2023 SRCD Federal Policy Fellow Spotlight: Neda Senehi, Ph.D.


Neda Senehi is an SRCD Federal Executive Fellow in the Office of Planning, Research, and Evaluation (OPRE), Administration for Children and Families (ACF).


In a few sentences, what is your role at the agency you work for?

I work in the Office of Planning, Research, and Evaluation (OPRE), Administration for Children and Families (ACF), U.S. Department of Health and Human Services (HHS). My work involves supporting OPRE’s early care and education research and evaluation projects that aim to improve the lives for children and families served by ACF programs. I enjoy working in the Division of Child and Family Development where I collaborate with federal staff and research partners to carry out policy-based research and evaluation projects focused on Head Start, child care, and child welfare. As a fellow, I lead initiatives to disseminate and translate research findings to a variety of audiences, identify and prioritize research questions of interest and relevance to programs and populations served by ACF, and contribute to OPRE’s efforts focused on increasing diversity, equity, inclusion, and belongingness in the workplace.  

What words of wisdom might you pass on to someone who is interested in SRCD’s fellowship program?

I suggest you prepare for applications and interview process by reaching out to current fellows and conducting informational interviews. This is a good way to find out about offices or roles you may like to consider when drafting your application materials. Once you are selected as a fellow, I suggest taking advantage of your professional development funds to advance your understanding or build skills in an area outside of your wheelhouse of expertise. During the fellowship, I also found great comfort and guidance from my peers as well as previous and current fellows.

What has been your favorite aspect of SRCD’s fellowship? Please explain why.

My favorite aspect of SRCD’s fellowship has been learning about the multiple ways and levels of impact that early childhood research is conducted. It has been so exciting to learn about the cross-disciplinary work that is funded and conducted in OPRE as well as other offices in ACF and HHS. My scientific identity has expanded beyond my doctoral and postdoctoral training to areas outside of my expertise and policies that I had not worked on during my academic training. This experience has been so valuable and exciting as I continue to pivot and pave my career path in developmental science which has always been dear and near to my heart.

How do you think the fellowship has helped further your career?

The fellowship has helped me advance my career goals in several ways. Across my roles and responsibilities in OPRE, I have had the privilege to connect and work with a variety of researchers, organizations, policymakers, and program partners. This opportunity has allowed me to hone my science communication and leadership skills. I have met and collaborated with audiences that I would not have otherwise known and have been in conversations that shaped policy, research, and evaluation agendas that I would not have otherwise been involved in. The network of resources and colleagues that I have created during my fellowship has broadened my collaborative opportunities to do meaningful and impactful work in early care and education.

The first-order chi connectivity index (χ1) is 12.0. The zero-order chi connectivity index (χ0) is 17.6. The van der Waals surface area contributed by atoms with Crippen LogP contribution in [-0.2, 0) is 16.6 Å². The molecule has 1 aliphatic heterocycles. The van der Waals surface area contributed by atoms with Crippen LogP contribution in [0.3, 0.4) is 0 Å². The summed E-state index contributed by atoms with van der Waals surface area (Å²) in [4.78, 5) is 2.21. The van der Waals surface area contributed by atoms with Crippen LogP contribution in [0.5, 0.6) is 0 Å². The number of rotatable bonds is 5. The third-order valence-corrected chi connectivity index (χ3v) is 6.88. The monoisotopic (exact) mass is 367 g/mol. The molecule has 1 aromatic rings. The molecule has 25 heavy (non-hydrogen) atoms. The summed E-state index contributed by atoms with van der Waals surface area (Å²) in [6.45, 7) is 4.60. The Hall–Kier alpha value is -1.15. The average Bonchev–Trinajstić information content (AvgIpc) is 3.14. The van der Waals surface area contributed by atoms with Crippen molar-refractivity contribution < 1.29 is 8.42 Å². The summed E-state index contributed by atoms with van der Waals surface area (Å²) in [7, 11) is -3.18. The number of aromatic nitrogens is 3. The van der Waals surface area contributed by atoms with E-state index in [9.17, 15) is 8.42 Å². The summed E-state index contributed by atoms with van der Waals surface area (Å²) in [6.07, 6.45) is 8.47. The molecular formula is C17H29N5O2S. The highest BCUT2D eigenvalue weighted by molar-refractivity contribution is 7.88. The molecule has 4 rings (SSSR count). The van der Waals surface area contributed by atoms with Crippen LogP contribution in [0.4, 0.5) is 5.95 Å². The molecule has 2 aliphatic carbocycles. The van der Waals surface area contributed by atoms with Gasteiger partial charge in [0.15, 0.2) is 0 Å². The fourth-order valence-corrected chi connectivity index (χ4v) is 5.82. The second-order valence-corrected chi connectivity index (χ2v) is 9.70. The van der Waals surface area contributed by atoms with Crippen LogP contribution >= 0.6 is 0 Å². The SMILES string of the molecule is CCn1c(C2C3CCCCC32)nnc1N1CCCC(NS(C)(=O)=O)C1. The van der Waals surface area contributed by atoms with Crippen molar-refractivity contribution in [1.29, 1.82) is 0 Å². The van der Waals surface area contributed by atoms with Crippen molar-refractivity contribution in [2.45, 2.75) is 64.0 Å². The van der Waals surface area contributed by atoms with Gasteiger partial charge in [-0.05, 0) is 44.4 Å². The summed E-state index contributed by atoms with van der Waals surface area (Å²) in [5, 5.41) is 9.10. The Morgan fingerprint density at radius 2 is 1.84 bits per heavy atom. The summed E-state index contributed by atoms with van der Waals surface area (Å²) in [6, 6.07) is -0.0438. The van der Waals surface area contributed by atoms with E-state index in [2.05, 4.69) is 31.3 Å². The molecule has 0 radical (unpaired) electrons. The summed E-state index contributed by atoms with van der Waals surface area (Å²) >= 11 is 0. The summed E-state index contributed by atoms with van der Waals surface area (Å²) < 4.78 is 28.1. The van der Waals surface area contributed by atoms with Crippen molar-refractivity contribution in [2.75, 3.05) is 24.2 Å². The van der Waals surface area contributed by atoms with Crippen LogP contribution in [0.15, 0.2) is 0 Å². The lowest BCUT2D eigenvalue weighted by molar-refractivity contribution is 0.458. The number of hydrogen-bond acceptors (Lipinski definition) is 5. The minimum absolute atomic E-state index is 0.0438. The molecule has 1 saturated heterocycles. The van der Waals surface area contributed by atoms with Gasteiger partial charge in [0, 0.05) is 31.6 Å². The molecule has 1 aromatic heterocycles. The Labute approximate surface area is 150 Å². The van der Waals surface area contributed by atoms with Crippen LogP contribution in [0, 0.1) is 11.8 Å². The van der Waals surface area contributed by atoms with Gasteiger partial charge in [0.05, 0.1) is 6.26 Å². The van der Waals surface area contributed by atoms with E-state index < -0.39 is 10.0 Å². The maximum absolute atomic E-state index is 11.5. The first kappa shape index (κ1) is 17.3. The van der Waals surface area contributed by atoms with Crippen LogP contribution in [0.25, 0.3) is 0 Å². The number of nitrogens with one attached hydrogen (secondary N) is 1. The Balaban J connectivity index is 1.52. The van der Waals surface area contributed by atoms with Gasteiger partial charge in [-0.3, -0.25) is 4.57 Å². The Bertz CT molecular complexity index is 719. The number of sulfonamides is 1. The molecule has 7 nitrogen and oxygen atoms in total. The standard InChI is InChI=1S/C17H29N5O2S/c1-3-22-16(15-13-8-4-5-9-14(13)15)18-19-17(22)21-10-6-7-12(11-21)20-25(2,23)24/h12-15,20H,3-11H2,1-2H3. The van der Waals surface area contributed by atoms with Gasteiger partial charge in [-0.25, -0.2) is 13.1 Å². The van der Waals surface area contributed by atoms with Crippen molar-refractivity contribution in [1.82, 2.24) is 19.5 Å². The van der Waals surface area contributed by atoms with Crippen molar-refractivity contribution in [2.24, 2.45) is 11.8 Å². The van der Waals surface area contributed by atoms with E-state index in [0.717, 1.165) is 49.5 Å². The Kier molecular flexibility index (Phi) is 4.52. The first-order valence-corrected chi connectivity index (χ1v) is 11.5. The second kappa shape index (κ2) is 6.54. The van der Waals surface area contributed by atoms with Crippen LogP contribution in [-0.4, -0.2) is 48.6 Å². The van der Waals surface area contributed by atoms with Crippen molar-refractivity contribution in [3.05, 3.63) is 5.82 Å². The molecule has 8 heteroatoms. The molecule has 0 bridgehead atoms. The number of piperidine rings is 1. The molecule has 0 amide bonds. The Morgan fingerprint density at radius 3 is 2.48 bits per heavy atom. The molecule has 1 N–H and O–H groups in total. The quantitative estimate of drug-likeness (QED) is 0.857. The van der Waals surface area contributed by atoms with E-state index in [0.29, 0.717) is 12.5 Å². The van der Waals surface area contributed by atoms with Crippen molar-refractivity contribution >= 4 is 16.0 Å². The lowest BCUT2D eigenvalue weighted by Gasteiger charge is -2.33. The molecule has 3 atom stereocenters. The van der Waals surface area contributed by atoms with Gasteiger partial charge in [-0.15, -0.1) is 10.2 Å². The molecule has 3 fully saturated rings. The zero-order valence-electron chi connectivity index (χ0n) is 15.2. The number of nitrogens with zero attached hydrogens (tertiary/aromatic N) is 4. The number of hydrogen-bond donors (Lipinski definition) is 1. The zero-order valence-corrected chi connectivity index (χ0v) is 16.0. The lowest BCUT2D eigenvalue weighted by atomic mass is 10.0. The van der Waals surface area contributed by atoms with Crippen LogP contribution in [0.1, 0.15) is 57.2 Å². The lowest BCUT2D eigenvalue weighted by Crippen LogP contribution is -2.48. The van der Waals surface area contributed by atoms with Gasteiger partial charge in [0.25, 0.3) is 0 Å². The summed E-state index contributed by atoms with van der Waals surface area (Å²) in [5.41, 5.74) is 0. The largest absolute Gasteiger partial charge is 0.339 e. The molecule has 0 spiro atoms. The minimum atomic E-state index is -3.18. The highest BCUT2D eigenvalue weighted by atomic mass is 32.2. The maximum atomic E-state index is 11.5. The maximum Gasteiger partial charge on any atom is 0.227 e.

What piqued your interest in working in policy?

During my doctoral and postdoctoral training, I gained expertise in investigation of early parent-child relationship quality as a factor that would either buffer or exacerbate the effects of early stress on development of self-regulation. My goal was to use this line of evidence to design and implement parent skill-based programming to prevent the negative cascading effects of early adversity on social-emotional development in children from families with low incomes. I thought of cumulative stress as a hailstorm that would be buffered under the umbrella of supportive parent-child relationship quality. During my training, I also became painfully aware of the large evidence-to-implementation gap that exists in early childhood research. I wanted to work in science policy to figure out how to reduce this gap (which is a large barrier to equitable health outcomes) and to expand that protective umbrella to a larger policy-based protective tent that would support more children who experience a broader range of adversities.

What is your favorite place you have traveled?

I love Costa Rica. Somewhere between the warm and clear ocean waves, playful dolphins swimming off in breathtakingly beautiful sunsets, the tasty Arabica coffee, the many musical bird species, and the Pura Vida attitude of the locals, it is so easy to surrender to nature and reconnect with one’s true essence. If you choose to travel to Costa Rica, be ready to experience nature in its glory, but, be warned about the mischievous monkeys who may look adorable and innocent but will in fact steal your food and feel entitled to violently scream in your face while doing it.